Friday, November 28, 2008

The Flat Tax at Work in Russia: Year Five, 2005

May 11, 2006

By Alvin Rabushka

The Ministry of Finance of the Russian Federation has reported provisional data for total taxes and revenues for the consolidated federal and regional budgets for 2005. The data show that the 13% flat tax on personal income continues to achieve very positive results.

In 2005, the ministry collected 707 billion rubles ($1 = R27) in personal income tax receipts, an increase of 23.1 percent over 2004. After adjusting for annualized consumer price inflation of 10.95% in 2004, real personal income tax revenue rose 10.9%. This builds on real ruble revenue increases of 25.2% in 2001, 24.6% in 2002, 15.2% in 2003, and 14.4% in 2004. Total real ruble revenue has increased 128 percent (more than doubled) in the five years since the 13% flat tax was implemented. It should be recalled that top marginal rate in 2000 was 30% before the implementation of the 13% flat tax on January 1, 2001. The low flat rate contributed to the decline in capital flight, improved taxpayer compliance, and increased revenue. To further the culture of compliance, several prominent Russians have been jailed on charges of tax evasion.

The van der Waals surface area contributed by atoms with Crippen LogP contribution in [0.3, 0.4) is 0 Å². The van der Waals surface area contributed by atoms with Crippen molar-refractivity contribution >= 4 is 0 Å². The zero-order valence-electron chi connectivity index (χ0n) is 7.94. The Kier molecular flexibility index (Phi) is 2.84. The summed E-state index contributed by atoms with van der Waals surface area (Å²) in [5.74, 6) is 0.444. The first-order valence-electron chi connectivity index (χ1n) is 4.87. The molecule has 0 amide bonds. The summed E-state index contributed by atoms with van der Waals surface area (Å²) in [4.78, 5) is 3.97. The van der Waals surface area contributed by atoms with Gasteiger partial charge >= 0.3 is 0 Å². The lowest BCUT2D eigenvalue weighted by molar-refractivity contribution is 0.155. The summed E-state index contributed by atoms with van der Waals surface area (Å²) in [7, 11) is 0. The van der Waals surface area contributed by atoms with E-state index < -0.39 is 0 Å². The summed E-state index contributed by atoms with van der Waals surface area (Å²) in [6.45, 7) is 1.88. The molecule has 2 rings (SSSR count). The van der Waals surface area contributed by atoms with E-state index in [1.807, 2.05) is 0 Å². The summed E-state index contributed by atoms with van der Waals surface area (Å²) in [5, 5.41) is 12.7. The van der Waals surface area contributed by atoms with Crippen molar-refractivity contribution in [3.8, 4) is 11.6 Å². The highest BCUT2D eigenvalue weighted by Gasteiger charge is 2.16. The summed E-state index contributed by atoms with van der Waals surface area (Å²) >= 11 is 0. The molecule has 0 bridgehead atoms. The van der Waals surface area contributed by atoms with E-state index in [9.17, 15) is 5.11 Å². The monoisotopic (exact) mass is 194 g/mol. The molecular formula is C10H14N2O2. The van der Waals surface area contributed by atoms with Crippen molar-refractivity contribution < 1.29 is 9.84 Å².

Other tax revenues have shown even healthier increases. In real ruble terms, after adjusting for inflation, corporate profits taxes rose 38.4%, value added taxes, 24%, taxes, dues and regular payments for the use of natural resources (severance tax), 44.4%, and taxes on external trade and foreign economic operations, 78.3%. The high price of oil and other natural resources accounts for the rapid growth in tax revenues from corporations, value added taxes, severance, and external trade. The remaining categories of excises, property taxes, and the single social tax declined.

The 13% flat tax has become a stable feature of Russia’s tax system. With the rise in real incomes percolating through the economy, receipts continue to grow at a healthy clip.

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